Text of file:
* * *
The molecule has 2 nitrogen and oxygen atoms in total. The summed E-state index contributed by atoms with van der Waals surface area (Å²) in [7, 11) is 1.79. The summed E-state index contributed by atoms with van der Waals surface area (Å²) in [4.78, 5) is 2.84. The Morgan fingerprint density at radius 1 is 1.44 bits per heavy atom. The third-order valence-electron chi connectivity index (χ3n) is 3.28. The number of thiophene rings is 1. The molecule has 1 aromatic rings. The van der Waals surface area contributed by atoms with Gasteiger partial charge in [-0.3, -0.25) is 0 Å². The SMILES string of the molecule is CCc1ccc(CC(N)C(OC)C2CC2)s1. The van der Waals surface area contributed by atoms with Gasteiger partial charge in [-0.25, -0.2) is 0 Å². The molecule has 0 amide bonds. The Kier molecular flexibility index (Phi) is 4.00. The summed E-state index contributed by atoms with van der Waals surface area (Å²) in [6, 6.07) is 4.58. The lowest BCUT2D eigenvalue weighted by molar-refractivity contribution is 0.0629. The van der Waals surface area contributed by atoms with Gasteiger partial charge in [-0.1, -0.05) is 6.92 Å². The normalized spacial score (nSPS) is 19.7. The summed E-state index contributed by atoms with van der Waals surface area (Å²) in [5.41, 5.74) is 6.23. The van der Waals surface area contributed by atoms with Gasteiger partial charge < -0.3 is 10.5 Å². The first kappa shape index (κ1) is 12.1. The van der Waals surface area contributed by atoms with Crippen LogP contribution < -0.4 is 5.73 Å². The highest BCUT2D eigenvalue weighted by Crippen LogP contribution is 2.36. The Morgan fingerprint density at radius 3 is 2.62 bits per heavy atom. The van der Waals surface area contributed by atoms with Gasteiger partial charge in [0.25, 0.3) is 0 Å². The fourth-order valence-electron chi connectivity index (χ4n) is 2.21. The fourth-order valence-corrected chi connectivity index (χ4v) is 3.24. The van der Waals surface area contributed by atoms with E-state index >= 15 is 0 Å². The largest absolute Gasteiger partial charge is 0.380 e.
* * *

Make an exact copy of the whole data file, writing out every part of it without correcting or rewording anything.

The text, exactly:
The molecule has 2 nitrogen and oxygen atoms in total. The summed E-state index contributed by atoms with van der Waals surface area (Å²) in [7, 11) is 1.79. The summed E-state index contributed by atoms with van der Waals surface area (Å²) in [4.78, 5) is 2.84. The Morgan fingerprint density at radius 1 is 1.44 bits per heavy atom. The third-order valence-electron chi connectivity index (χ3n) is 3.28. The number of thiophene rings is 1. The molecule has 1 aromatic rings. The van der Waals surface area contributed by atoms with Gasteiger partial charge in [-0.3, -0.25) is 0 Å². The SMILES string of the molecule is CCc1ccc(CC(N)C(OC)C2CC2)s1. The van der Waals surface area contributed by atoms with Gasteiger partial charge in [-0.25, -0.2) is 0 Å². The molecule has 0 amide bonds. The Kier molecular flexibility index (Phi) is 4.00. The summed E-state index contributed by atoms with van der Waals surface area (Å²) in [6, 6.07) is 4.58. The lowest BCUT2D eigenvalue weighted by molar-refractivity contribution is 0.0629. The van der Waals surface area contributed by atoms with Gasteiger partial charge in [-0.1, -0.05) is 6.92 Å². The normalized spacial score (nSPS) is 19.7. The summed E-state index contributed by atoms with van der Waals surface area (Å²) in [5.41, 5.74) is 6.23. The van der Waals surface area contributed by atoms with Gasteiger partial charge < -0.3 is 10.5 Å². The first kappa shape index (κ1) is 12.1. The van der Waals surface area contributed by atoms with Crippen LogP contribution < -0.4 is 5.73 Å². The highest BCUT2D eigenvalue weighted by Crippen LogP contribution is 2.36. The Morgan fingerprint density at radius 3 is 2.62 bits per heavy atom. The van der Waals surface area contributed by atoms with Gasteiger partial charge in [0.25, 0.3) is 0 Å². The fourth-order valence-electron chi connectivity index (χ4n) is 2.21. The fourth-order valence-corrected chi connectivity index (χ4v) is 3.24. The van der Waals surface area contributed by atoms with E-state index >= 15 is 0 Å². The largest absolute Gasteiger partial charge is 0.380 e.